Normalcy and Enrichment
Most children in foster care come from chaotic and abusive environments. Many have never had a birthday cake, a book or a stuffed animal, much less the calm, undivided attention of an adult in their lives. Their needs range from the profound to the more mundane. Guardian ad Litem child advocates apply for funding through the Children’s Guardian Fund (CGF) to provide simple needs such as a prom dress or soccer cleats, or life-changing experiences such as specialized summer camps or music, art or sports lessons. Each request is tailored to a particular child’s physical and emotional well-being.
Other items we fund to make children feel normal and loved include:
- Baby stroller
- Horseback riding therapy sessions
- Back-to-school supplies
- School field trips
- 2nd pair of glasses
- Bicycles and helmets
- Prom attire and tickets
- Sports equipment
- High school yearbooks
- Clothing for work
- Driver’s licenses
Providing a Voice for Every Child
GAL and CGF are committed to the goal that each and every child should go to court and through the child welfare system with a personal advocate. To this end, CGF provides the GAL program with funds for recruitment, training and retention of trained child advocates. In addition, we partner with community sponsors to host an annual appreciation lunch for the volunteers where they can network with one another.
Funds raised by CGF make a vital difference for children in foster care and ensure that volunteer GAL child advocates are truly able to represent a child’s best interests.
Bridge to the Future/Next Step
Through this program, CGF advocates for adolescents age 13 to 23 who need extra support as they transition out of state care and into self-sufficiency. Approximately six youths per month age out of the system in the 12th Judicial District. We know that children “graduating” from foster care and group homes have a far higher rate of homelessness, incarceration and unemployment than the population as a whole. More than 80 percent will become parents within a year. Our goal is to help these children become more successful academically and acquire important life skills before they start living independently. Funds raised for this at-risk group may be used for:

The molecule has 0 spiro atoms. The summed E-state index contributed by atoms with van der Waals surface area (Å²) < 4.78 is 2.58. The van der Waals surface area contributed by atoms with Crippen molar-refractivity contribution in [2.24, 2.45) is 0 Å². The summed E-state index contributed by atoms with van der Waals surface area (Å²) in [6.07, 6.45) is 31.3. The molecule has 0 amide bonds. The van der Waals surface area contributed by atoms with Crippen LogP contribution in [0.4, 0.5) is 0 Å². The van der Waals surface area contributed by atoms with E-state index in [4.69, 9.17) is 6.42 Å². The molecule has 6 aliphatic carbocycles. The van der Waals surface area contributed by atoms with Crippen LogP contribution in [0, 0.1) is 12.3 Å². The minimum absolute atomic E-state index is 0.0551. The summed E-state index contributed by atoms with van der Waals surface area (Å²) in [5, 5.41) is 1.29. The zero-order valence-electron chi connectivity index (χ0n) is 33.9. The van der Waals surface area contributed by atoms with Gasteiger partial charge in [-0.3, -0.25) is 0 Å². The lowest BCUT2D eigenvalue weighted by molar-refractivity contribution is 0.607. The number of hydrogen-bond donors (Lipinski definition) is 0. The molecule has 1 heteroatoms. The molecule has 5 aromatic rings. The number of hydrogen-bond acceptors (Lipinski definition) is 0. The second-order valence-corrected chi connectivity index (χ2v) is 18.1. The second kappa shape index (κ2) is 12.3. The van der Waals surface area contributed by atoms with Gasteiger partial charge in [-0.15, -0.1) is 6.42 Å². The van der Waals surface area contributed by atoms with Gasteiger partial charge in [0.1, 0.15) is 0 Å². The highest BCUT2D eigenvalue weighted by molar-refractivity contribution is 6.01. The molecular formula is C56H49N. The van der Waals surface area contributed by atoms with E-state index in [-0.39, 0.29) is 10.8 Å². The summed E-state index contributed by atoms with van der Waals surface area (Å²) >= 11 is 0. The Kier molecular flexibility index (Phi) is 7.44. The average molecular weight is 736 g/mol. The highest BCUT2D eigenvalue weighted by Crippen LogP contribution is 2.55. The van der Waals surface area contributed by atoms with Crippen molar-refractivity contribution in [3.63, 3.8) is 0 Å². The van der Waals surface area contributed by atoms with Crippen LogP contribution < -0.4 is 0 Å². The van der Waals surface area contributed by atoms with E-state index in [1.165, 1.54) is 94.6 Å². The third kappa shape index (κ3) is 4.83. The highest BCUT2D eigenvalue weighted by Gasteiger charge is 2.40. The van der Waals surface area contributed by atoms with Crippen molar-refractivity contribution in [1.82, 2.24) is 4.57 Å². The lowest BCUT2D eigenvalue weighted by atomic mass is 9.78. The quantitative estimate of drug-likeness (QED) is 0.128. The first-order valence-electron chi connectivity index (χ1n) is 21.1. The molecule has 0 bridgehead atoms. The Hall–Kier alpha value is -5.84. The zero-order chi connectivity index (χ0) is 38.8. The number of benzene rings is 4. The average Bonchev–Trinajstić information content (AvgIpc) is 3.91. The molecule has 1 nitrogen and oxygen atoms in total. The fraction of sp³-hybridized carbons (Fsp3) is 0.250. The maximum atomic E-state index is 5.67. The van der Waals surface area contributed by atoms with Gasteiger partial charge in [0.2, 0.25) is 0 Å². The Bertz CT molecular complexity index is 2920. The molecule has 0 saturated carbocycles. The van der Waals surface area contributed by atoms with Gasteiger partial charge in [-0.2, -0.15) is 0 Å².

- Housing and utility deposits
- Bus passes, gas cards or bikes
- Career clothing such as uniforms or dress clothes for a first job
- Mentors and peer tutors
In addition to the material support, we also employ a program director who manages community resource referrals and free tutoring. Our Bridge to the Future program was inspired by the realization that the children that we serve face high barriers to academic and personal success. We saw a way to improve outcomes by identifying and connecting with the 12th Circuit’s many not-for-profit organizations already dedicated to the welfare of children. The goal of our Bridge to the Future program is to ensure that all children in state care are connected to the resources in our community that will help them overcome those barriers.
The Children’s Guardian Fund is partnering with the Guardian ad Litem program to identify children who can benefit from this program. For example, children who are falling behind in school can be connected to existing tutoring programs or after school programs to further their academic success.
Volunteer GALs who have been assigned cases with children who could benefit from this program are encouraged to contact our Program Director, Jan Vestal, at email@example.com.
Our program recognizes children in care who have made a commitment to their studies and have shown improvement in attitude and effort. To honor their achievements, twice a year we present them with a certificate and a cash award which increases by age and grade level.